With digital montage techniques and reference to 19th century’s painting, Barbara Nati’s new work gathers layers of meaning that can be traced to deeply-seated collective memory.
Even though these layers allude to the realm of physical experience, they diverge from tangible reality into the realm of the enigmatic. Perception shift within the representational dimension, where, according to the Mad Hatter, all entities are fake and at the same time, real.
It’s a reimagining of the quintessential language of images where meaning has been deconstructed.
Every setting, as a matter of fact, invites the viewer to look again at those things we take for granted and unleashes a visceral response by the viewer who is asked for a rational interpretation through a gloomy metaphor of the upcoming future.
In her attempt to analyze the chaos reigning underneath the surface of existence she combines conceptually interesting visual landscapes that blur fantasy and reality.
The technical skills through which Barbara achieves her result provide a primary role to the editing phase instead of the shooting itself.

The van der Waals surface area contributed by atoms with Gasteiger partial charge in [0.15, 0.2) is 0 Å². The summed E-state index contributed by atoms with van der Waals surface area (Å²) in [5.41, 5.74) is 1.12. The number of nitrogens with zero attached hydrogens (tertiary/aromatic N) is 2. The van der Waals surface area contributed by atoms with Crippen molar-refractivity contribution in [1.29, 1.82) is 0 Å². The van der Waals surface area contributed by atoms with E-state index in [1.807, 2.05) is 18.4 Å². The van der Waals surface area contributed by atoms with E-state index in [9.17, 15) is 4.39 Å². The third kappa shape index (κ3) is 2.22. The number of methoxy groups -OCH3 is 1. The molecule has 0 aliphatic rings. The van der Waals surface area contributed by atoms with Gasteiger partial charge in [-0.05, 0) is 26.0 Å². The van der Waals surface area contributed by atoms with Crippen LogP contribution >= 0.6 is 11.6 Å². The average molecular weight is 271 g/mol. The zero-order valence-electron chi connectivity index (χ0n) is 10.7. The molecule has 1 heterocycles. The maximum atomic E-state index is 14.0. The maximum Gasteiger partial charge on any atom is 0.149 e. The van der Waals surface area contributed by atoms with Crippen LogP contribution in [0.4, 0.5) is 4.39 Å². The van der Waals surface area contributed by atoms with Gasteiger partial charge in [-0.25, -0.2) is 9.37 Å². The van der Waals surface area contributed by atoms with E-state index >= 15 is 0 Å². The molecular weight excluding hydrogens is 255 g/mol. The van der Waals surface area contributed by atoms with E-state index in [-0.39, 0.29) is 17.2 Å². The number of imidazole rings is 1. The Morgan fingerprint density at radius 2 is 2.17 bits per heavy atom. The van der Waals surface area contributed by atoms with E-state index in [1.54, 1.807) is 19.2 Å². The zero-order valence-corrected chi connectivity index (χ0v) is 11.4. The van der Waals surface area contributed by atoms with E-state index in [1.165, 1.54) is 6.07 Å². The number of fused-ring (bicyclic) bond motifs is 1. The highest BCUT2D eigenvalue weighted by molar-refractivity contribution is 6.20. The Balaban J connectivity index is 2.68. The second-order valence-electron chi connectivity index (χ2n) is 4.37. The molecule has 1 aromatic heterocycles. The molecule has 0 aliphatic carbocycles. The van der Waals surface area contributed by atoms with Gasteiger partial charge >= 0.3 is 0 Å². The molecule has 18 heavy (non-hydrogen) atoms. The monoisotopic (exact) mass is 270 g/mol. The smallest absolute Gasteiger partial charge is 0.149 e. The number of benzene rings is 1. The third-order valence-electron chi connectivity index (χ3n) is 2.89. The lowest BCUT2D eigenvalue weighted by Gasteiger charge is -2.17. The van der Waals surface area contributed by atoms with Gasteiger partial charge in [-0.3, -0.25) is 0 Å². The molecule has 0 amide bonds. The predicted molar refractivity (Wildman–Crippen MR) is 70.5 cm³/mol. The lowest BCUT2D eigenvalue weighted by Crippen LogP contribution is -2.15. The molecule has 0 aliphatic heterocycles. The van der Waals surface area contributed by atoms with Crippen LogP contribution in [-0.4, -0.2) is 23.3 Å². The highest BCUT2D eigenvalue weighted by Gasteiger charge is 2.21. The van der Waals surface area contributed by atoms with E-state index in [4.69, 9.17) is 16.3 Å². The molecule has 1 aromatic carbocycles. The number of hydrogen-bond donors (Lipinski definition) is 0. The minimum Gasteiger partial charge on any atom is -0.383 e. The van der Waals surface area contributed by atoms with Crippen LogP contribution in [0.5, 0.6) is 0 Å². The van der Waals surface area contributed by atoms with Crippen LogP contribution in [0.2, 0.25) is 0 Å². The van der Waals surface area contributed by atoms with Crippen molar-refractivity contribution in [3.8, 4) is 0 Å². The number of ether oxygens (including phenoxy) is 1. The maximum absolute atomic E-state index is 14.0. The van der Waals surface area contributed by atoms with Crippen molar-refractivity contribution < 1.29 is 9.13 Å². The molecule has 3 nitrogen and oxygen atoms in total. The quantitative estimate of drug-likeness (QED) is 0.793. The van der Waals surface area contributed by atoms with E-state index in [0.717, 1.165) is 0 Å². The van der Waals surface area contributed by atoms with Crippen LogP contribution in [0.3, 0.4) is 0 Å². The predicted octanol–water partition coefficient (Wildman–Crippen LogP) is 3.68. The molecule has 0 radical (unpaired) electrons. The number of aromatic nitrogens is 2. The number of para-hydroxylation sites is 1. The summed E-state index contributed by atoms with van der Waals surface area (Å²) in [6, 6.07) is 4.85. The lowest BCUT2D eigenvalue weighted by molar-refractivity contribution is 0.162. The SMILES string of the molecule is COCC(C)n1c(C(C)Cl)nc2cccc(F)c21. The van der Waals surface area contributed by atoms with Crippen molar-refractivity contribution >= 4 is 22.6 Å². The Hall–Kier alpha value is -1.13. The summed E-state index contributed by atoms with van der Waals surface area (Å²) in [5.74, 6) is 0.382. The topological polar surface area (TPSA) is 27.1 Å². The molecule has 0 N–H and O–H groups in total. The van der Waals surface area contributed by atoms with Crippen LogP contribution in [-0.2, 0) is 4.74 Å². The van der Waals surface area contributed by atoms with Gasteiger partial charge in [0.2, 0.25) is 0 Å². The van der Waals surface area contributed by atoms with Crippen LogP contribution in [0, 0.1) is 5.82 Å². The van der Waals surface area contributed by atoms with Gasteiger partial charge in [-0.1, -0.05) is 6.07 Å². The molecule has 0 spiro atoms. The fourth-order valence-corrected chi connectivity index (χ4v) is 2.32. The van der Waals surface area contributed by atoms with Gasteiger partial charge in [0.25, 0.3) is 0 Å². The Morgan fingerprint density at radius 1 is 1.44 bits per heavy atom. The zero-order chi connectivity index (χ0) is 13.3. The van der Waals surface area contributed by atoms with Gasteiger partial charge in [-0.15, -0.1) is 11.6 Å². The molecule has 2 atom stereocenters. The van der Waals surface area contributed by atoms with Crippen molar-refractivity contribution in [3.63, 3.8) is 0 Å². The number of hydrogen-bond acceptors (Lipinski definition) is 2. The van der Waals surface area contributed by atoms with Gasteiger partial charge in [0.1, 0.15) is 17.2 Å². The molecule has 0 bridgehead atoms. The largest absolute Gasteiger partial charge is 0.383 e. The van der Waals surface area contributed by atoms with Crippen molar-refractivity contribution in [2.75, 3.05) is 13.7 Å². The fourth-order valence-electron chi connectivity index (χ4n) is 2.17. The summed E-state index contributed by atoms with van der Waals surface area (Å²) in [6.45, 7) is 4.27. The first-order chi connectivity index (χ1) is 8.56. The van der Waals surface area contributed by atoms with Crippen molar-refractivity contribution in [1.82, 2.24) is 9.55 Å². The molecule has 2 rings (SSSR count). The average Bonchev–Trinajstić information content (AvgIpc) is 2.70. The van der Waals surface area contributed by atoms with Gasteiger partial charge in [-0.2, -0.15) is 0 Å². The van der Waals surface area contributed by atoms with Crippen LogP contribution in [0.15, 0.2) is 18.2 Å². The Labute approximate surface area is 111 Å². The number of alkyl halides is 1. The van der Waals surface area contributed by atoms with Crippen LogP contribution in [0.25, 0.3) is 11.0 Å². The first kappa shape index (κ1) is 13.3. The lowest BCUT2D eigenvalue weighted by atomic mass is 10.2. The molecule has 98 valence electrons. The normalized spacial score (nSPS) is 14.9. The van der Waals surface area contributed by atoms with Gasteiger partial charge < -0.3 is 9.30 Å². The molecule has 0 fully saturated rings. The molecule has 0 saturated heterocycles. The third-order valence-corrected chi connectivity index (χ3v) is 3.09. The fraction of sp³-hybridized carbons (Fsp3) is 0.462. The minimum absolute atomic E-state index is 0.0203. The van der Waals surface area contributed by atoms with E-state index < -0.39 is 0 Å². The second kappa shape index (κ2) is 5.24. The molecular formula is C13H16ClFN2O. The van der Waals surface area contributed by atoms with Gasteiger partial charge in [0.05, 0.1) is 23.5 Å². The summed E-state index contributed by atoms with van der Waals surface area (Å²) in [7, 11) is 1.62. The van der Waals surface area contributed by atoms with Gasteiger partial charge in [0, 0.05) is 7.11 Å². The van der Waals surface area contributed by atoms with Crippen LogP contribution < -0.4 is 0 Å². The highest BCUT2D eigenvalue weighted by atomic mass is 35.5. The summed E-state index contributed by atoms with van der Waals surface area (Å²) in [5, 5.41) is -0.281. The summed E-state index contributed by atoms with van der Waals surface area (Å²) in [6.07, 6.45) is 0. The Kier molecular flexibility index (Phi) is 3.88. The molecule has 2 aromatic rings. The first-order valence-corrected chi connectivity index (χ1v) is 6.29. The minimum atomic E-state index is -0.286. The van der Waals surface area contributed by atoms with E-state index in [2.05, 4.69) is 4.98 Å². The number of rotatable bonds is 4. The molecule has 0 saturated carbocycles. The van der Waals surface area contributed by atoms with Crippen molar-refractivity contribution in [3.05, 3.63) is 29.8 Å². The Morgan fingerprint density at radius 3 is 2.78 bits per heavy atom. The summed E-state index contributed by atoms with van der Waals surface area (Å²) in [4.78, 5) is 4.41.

On the other hand, the picture cannot be properly defined artificial; far from being the result of a digital technique, it is the propaedeutic condition that opens up to the possibility of digital intervention.
Barbara Nati’s oeuvre lies beyond what is commonly intended as photography, mostly standing out for its estranging effect.
Her profoundly lyric investigation takes shape through a wise and skillful use of digital and technological tools. Her language always hovers between poetic and ironic, delivering essential social and ethical messages, with a particular focus on environmental issues.
Digital artist Barbara Nati depicts a post-catastrophic realm of unfamiliar landscapes and heterogeneous architectures, of nature drained away, reduced to rocks and deserts.
Nati’s discordant yet strangely beautiful images express a premonitions of a coming end, survival, and ultimately the genesis of a new civilization.
Then she imagines a world where the unexpected presence of dysfunctional fortresses rise from the fragments of a fallen society and environmental collapse, an elaborated symbiosis of medieval watchtowers and factory smoke stacks, castles and nuclear power plants.
Working in the tradition of outstanding politically active female photomontage artists of the twentieth century, such as Hannah Höch and Martha Rosler, Nati delivers an essential ethical message of the dangers of environmental degradation and transports the viewer beyond our time and our uncertain future.